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Cranbury Group Presents Check To IFHF Organization On U.S.S. Intrepid Flight Deck

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By Charles W. Kim

It was “mission accomplished” for a group of Cranbury veterans and others as they gave The Intrepid Fallen Heroes Fund two checks for more than $16,000 on the flight deck of the carrier-turned-museum in Manhattan on Friday.

The local group raised the money through a summer rock and roll event in Village Park called “Rockin’ The Park” on Sept. 19.
 
Vietnam veteran, and Cranbury resident, Alan Stefanowicz said he came up with the idea in September 2014 out of a desire to give back to the younger generation of veterans.

Stefanowicz formed a committee with other veterans and supporters consisting of himself, Phylissanne Stehn, George Conley, Ron Witt and Charles Valente to work on the project.
 
“Major goals were established to ensure a successful outcome. Each related detail had to be reviewed and then checked off one by one,” Stefanowicz said. “A committee of interested individuals had to be formed, comprised of individuals who felt passionate about our military veterans.”
 
 
Stefanowicz said the group chose the Intrepid Fallen Heroes Fund, based on the aircraft carrier museum docked in the New York Pier.
 
“It was important to bring attention to the Intrepid Fallen Heroes Fund and what their mission was all about,” Stefanowicz said. “We continually highlighted the fact that all the great work they do is supported solely by private funding.”
 
According to its website, Intrepid Fallen Heroes Fund is a 501(c)(3) non-profit organization, which was begun in 2000 and has provided nearly $200 million in support to the families of servicemen killed in action. It also provides assistance for severely wounded military personnel and veterans and is funded entirely by donations from the public.
 
Organization President David Winters said IFHF is specifically focused on traumatic brain injury and psychological health conditions.
 
“A lot of progress is being made and we're very, very hopeful that we'll be able to help a lot of these men and women,” he said in September.
 
According to Winters, every dime that was raised from the concert will go to building medical centers across the country to help wounded military personnel receive the care they need.
 
This is possible because the organization's trustees underwrite 100 percent of its operating expenses, he said.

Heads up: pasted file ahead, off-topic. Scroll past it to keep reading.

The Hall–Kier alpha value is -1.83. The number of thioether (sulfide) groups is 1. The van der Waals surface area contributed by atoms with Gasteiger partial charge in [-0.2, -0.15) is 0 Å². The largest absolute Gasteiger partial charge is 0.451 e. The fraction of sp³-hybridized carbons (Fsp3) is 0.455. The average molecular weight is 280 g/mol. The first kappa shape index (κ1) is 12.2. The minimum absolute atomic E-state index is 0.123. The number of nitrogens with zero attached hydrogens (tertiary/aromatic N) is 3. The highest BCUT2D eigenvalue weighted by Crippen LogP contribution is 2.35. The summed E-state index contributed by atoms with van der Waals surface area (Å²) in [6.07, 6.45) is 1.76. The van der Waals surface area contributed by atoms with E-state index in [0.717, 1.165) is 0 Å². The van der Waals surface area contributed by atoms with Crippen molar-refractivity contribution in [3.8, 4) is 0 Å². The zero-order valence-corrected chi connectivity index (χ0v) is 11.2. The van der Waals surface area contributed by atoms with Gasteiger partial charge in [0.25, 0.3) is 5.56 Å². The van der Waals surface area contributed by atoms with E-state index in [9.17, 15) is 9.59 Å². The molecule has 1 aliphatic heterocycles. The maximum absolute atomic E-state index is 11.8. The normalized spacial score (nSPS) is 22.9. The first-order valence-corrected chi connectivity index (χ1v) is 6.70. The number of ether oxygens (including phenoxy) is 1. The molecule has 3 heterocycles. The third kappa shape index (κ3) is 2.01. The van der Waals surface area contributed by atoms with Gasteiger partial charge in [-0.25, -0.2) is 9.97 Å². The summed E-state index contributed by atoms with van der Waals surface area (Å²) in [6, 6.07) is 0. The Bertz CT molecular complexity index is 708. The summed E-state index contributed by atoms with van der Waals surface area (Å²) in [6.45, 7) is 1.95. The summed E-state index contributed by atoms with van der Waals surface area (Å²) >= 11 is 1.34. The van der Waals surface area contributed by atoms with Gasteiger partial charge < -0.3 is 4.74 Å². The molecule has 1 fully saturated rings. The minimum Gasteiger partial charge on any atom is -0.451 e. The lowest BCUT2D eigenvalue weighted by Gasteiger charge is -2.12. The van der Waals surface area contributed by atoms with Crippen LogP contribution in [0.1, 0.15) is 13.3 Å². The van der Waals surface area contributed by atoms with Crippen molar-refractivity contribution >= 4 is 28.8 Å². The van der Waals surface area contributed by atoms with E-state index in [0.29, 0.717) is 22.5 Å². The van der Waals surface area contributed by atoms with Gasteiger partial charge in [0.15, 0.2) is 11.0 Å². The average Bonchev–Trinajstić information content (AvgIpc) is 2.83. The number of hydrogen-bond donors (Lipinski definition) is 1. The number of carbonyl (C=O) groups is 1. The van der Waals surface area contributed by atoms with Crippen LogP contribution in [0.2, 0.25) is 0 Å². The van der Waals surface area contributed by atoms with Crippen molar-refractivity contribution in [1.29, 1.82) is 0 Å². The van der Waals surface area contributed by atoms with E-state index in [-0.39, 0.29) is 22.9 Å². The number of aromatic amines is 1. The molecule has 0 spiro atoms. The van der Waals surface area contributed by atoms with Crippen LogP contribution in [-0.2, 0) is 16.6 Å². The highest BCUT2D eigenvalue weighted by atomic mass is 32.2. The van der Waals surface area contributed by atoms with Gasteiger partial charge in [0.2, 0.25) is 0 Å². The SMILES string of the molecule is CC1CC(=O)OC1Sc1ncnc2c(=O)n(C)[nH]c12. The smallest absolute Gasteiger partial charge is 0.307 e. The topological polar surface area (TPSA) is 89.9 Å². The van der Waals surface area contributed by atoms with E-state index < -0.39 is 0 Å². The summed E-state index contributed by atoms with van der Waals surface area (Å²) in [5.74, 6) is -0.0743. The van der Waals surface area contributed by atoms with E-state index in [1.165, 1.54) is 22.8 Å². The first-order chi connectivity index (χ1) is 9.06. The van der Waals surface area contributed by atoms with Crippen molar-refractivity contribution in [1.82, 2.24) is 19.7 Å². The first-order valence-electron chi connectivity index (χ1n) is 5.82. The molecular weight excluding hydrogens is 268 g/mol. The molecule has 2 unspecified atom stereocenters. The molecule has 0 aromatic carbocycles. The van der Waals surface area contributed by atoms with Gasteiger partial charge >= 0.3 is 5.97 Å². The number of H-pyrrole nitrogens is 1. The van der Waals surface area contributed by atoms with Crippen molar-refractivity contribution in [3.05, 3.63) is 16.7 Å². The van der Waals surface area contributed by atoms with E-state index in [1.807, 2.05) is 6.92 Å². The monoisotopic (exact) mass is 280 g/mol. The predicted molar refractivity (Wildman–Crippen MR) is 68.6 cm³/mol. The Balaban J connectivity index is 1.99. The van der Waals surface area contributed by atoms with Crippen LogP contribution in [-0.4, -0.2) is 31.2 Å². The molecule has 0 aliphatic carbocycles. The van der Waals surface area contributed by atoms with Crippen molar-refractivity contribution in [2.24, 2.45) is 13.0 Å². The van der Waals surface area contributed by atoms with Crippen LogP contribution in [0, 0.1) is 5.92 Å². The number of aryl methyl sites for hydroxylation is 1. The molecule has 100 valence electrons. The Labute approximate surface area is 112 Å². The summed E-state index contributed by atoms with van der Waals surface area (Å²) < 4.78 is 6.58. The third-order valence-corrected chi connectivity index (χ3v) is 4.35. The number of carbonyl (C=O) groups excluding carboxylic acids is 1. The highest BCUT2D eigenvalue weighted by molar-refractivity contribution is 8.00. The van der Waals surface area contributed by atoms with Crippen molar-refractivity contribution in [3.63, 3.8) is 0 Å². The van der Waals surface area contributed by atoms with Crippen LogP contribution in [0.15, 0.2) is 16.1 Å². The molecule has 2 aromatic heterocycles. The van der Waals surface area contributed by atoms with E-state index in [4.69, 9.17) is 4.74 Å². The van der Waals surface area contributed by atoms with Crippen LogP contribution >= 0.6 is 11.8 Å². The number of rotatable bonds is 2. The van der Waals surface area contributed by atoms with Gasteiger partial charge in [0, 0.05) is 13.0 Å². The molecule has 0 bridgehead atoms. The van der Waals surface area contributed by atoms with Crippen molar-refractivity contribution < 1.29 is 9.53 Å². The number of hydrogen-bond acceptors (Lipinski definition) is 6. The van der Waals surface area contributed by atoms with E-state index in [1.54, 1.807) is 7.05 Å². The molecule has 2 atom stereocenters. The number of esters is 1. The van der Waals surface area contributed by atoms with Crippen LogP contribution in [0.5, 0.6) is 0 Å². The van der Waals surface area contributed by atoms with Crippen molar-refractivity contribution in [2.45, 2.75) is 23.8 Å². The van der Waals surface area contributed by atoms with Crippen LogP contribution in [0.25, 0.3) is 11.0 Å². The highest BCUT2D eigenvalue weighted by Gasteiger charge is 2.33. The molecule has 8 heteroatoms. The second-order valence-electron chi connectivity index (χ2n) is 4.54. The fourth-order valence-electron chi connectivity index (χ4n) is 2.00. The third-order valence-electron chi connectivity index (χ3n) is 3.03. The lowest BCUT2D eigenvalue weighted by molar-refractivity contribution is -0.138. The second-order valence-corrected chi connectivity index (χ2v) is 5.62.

From 4 p.m. to 10 p.m. on Sept. 19, concert goers took in six New Jersey-based bands from the lawn, while enjoying a smorgasbord of local flavors and helping to raise money for severely wounded military personnel and veterans.
 
When all was said and done, the group raised $14,808 for the fund through the concert itself and another $2,500 from a Church & Dwight Company grant.
 
Winters then invited the group and their spouses to the Intrepid on Friday to present the checks on the flight deck, and also to take a brief VIP tour of the ship.
 
Four of the five committee members, Stefanowicz, his wife Margaret, Stehn with her husband, Michael, Conley and his wife Marjorie, and Witt and his wife Nancy, made the trek into the city to take Winters up on the offer, hiring a limousine to take them into the city.
 
Unfortunately, Valente could not make the trip due to a previous business commitment.
 
For Witt, himself a Vietnam veteran who was assigned to the carrier several times during the later 1960s and early 1970s, the trip gave him the opportunity to explain parts of the tour to the others.
 
Witt said he flew a radar plane off of the carrier and described the challenges of taking off and landing while at sea.
 
He also told the others about the “ready room” where pilots were briefed on their missions and other areas of the ship that he called home for a time.
 
As the group headed back to Cranbury in the limo, Stehn popped open a bottle of champagne to toast the successful mission of helping fellow veterans.
 
For Stefanowicz, the trip to the Big Apple was the culmination of a year of hard, but fulfilling work and reaching the goal he initially set out to do.
 
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